Score asked Council for more time to "change the language" of the agreement to address their issues. Councilmember Jenkins said explicitly that she would only entertain a development agreement that included a provision requiring Hantz Farm to follow up with the Council should they change the agreement. The Committee voted the measure out to the entire Council on Nov. 20 body without recommentdation.
This piece was reprinted by Truthout with permission or license.
Independent Publisher Chelsea Green Flourishing as Employee-Owned Company
Sunday, 25 November 2012 08:53 By Martha Sorren, Truthout | Report
The People Bail Out the People
Sunday, 25 November 2012 11:11 By John Light, Moyers & Co. | Report
Last week, the members of Strike Debt, a group of Occupy activists working to help Americans dealing with debt, launched a new campaign called The Rolling Jubilee. The initiative — a clever plan to collect money, buy up other people’s debt and forgive it — kicked off on Thursday with a variety show in New York dubbed “The People’s Bailout.” The show, live-streamed over the Internet as a telethon, raised enough money to cancel over five million dollars of debt. In canceling the debt, the Strike Debt team is taking advantage of a fairly common banking practice. When debt is severely distressed — that is, when debtors aren’t paying up – banks write the loans off their books. But they often sell the debt for less than the loan was worth to recoup some of their losses.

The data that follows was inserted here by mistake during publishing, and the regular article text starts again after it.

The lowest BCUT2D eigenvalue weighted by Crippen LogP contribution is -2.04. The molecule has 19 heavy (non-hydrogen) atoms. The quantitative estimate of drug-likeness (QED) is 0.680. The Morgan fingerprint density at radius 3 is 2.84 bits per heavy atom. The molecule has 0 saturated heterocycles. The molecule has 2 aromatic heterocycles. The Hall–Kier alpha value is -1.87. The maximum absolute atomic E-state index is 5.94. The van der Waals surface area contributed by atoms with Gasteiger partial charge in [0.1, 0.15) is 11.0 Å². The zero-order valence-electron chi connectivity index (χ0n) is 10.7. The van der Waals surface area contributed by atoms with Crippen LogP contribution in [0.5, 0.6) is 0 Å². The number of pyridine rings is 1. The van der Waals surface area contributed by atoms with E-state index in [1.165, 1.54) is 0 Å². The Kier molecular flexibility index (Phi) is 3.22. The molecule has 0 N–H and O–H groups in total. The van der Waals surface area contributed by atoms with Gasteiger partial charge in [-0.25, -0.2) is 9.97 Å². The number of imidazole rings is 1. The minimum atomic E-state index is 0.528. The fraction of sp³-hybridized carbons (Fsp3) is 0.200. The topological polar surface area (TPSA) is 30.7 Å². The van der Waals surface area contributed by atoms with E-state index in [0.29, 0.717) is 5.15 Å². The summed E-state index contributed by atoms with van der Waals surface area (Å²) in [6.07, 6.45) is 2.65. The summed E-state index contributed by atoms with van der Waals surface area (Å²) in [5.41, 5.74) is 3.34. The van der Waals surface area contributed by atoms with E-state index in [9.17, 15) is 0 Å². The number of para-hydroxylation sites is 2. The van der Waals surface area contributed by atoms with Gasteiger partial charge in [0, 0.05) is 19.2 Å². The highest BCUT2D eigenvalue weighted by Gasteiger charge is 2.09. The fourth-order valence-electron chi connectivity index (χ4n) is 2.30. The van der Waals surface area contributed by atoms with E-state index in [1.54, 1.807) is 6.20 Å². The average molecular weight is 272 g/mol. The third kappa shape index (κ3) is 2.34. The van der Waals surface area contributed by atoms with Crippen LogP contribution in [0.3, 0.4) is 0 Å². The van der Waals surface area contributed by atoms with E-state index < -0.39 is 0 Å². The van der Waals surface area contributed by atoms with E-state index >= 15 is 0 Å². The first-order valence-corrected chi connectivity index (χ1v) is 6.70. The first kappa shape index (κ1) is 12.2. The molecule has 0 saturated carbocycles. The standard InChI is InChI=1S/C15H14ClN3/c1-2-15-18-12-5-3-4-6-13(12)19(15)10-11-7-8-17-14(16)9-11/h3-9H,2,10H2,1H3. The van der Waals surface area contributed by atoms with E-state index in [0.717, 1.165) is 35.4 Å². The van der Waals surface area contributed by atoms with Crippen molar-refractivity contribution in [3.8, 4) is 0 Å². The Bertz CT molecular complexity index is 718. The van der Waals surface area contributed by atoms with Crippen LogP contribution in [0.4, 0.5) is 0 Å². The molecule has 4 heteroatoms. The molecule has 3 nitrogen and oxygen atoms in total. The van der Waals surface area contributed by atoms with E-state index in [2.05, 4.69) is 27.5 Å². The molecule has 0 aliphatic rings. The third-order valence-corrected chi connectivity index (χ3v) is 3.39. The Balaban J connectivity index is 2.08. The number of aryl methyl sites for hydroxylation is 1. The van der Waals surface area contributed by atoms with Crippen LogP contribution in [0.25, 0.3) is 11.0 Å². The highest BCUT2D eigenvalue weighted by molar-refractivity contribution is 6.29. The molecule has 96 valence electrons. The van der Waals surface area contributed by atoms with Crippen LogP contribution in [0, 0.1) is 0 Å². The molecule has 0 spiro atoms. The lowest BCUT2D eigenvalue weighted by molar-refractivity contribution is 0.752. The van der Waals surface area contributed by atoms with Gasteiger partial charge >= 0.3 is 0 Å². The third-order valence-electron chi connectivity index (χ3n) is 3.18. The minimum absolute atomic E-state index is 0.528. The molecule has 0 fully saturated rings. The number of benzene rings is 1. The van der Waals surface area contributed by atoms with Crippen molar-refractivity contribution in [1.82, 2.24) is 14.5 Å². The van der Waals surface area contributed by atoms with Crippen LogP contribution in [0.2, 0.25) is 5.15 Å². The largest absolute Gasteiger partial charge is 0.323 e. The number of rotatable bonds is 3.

View a slideshow of the event.
Strike Debt is working with a debt purchaser to buy distressed medical debt for about five cents on the dollar. Then Strike Debt cancels it, freeing debtors who were unable to pay their medical bills. Americans owe over $11 trillion in debt. Over $1 trillion of that is student debt. Sixty-two percent of bankruptcies are caused by medical bills, and that figure rose by 50 percent between 2001 and 2007.
The People’s Bailout featured over a dozen performers and speakers — folk singers, rappers, magicians, comedians, Catholic nuns, a professor, a journalist — all of whom appeared for free to help Strike Debt raise money and share the message that debtors are not alone. “Debt is a tie that binds the 99%,” was one frequently-repeated phrase. A large sign on the wall read “you are not a loan.” The show closed with three songs performed by an unlikely pair: Guy Picciotto of Fugazi and Jeff Mangum of Neutral Milk Hotel. Mangum has only started performing again recently after a decade of reclusion.
The name “The Rolling Jubilee” was based in the ancient idea of a “jubilee year.” “The jubilee … comes out of the Abrahamic religious traditions,” humorist David Rees, one of the masters of ceremonies, said. “The idea of abolishing debt — freeing slaves literally and metaphorically — is a very powerful, very human impulse that we want to update for our new century.”
There was an air of moral imperative — and, sometimes, religiosity — to the event: Two reverends spoke, a gospel choir sang and a group of Catholic nuns, the Sisters of St. Joseph, talked about debt. During the evening, many of the performers suggested that, in the past few weeks, Occupy has honed in on a purpose, turning ideas into action through initiatives like the Jubilee and Occupy Sandy. At the People’s Bailout, the Strike Debt team hit their goal of raising enough money to purchase and cancel $5 million in debt, and the funds have continued to — well, roll in.
As of yesterday evening, Strike Debt had raised enough to abolish nearly $7 million of debt, and the Jubilee is still continuing. In this video featuring members of Strike Debt (including Linnea Palmer Paton and Amin Husain, both of whom appeared on Moyers & Company last year), the group explains their goals.
This piece was reprinted by Truthout with permission or license.